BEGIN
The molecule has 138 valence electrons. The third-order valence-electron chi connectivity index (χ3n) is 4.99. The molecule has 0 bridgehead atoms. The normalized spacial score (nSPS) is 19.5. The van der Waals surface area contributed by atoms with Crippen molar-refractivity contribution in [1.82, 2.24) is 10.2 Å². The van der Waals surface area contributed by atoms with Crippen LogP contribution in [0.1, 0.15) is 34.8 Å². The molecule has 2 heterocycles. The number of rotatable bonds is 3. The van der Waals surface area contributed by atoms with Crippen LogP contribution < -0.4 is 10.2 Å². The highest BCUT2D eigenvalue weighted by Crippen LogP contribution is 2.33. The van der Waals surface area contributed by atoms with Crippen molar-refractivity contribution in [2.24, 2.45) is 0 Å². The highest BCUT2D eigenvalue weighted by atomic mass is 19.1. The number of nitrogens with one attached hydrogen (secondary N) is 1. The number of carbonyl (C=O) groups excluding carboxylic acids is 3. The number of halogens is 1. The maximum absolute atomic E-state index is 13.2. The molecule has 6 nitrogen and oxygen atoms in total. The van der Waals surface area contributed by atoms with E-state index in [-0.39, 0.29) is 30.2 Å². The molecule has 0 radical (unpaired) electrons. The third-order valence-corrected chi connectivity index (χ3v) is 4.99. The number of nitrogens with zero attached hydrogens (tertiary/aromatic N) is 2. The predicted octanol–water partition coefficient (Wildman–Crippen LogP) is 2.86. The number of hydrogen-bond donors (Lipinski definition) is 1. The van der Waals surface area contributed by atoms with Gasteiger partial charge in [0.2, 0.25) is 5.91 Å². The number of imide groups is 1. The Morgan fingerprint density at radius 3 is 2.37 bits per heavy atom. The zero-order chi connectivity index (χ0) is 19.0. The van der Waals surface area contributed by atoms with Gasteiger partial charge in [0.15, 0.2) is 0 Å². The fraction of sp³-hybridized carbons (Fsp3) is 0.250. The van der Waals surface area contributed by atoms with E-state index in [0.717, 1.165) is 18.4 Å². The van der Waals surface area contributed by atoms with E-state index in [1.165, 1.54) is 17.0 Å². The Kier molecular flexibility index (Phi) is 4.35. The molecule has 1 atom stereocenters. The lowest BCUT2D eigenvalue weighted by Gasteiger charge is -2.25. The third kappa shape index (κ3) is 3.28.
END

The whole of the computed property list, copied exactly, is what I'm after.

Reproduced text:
The molecule has 138 valence electrons. The third-order valence-electron chi connectivity index (χ3n) is 4.99. The molecule has 0 bridgehead atoms. The normalized spacial score (nSPS) is 19.5. The van der Waals surface area contributed by atoms with Crippen molar-refractivity contribution in [1.82, 2.24) is 10.2 Å². The van der Waals surface area contributed by atoms with Crippen LogP contribution in [0.1, 0.15) is 34.8 Å². The molecule has 2 heterocycles. The number of rotatable bonds is 3. The van der Waals surface area contributed by atoms with Crippen LogP contribution < -0.4 is 10.2 Å². The highest BCUT2D eigenvalue weighted by Crippen LogP contribution is 2.33. The van der Waals surface area contributed by atoms with Crippen molar-refractivity contribution in [2.24, 2.45) is 0 Å². The highest BCUT2D eigenvalue weighted by atomic mass is 19.1. The number of nitrogens with one attached hydrogen (secondary N) is 1. The number of carbonyl (C=O) groups excluding carboxylic acids is 3. The number of halogens is 1. The maximum absolute atomic E-state index is 13.2. The molecule has 6 nitrogen and oxygen atoms in total. The van der Waals surface area contributed by atoms with E-state index in [-0.39, 0.29) is 30.2 Å². The molecule has 0 radical (unpaired) electrons. The third-order valence-corrected chi connectivity index (χ3v) is 4.99. The number of nitrogens with zero attached hydrogens (tertiary/aromatic N) is 2. The predicted octanol–water partition coefficient (Wildman–Crippen LogP) is 2.86. The number of hydrogen-bond donors (Lipinski definition) is 1. The van der Waals surface area contributed by atoms with Gasteiger partial charge in [0.2, 0.25) is 5.91 Å². The number of imide groups is 1. The Morgan fingerprint density at radius 3 is 2.37 bits per heavy atom. The zero-order chi connectivity index (χ0) is 19.0. The van der Waals surface area contributed by atoms with Gasteiger partial charge in [0.15, 0.2) is 0 Å². The fraction of sp³-hybridized carbons (Fsp3) is 0.250. The van der Waals surface area contributed by atoms with E-state index in [0.717, 1.165) is 18.4 Å². The van der Waals surface area contributed by atoms with E-state index in [1.165, 1.54) is 17.0 Å². The Kier molecular flexibility index (Phi) is 4.35. The molecule has 1 atom stereocenters. The lowest BCUT2D eigenvalue weighted by Gasteiger charge is -2.25. The third kappa shape index (κ3) is 3.28.